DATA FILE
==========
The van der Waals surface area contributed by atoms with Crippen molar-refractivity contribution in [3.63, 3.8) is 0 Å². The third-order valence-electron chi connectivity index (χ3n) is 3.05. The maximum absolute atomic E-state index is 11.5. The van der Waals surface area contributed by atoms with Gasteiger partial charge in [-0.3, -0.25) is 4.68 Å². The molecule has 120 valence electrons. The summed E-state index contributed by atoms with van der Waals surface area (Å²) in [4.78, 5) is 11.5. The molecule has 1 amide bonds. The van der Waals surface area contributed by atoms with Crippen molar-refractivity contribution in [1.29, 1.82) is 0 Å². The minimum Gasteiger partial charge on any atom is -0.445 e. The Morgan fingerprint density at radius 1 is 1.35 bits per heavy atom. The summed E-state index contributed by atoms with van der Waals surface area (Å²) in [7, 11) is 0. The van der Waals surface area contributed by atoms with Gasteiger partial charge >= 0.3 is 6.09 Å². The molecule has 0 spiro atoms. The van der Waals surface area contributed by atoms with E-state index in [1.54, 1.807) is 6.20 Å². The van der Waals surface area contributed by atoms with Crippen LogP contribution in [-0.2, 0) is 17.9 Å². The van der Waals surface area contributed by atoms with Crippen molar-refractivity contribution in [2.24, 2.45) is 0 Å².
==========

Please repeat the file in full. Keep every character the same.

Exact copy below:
The van der Waals surface area contributed by atoms with Crippen molar-refractivity contribution in [3.63, 3.8) is 0 Å². The third-order valence-electron chi connectivity index (χ3n) is 3.05. The maximum absolute atomic E-state index is 11.5. The van der Waals surface area contributed by atoms with Gasteiger partial charge in [-0.3, -0.25) is 4.68 Å². The molecule has 120 valence electrons. The summed E-state index contributed by atoms with van der Waals surface area (Å²) in [4.78, 5) is 11.5. The molecule has 1 amide bonds. The van der Waals surface area contributed by atoms with Crippen molar-refractivity contribution in [1.29, 1.82) is 0 Å². The minimum Gasteiger partial charge on any atom is -0.445 e. The Morgan fingerprint density at radius 1 is 1.35 bits per heavy atom. The summed E-state index contributed by atoms with van der Waals surface area (Å²) in [7, 11) is 0. The van der Waals surface area contributed by atoms with Gasteiger partial charge >= 0.3 is 6.09 Å². The molecule has 0 spiro atoms. The van der Waals surface area contributed by atoms with E-state index in [1.54, 1.807) is 6.20 Å². The van der Waals surface area contributed by atoms with Crippen LogP contribution in [-0.2, 0) is 17.9 Å². The van der Waals surface area contributed by atoms with Crippen molar-refractivity contribution in [2.24, 2.45) is 0 Å².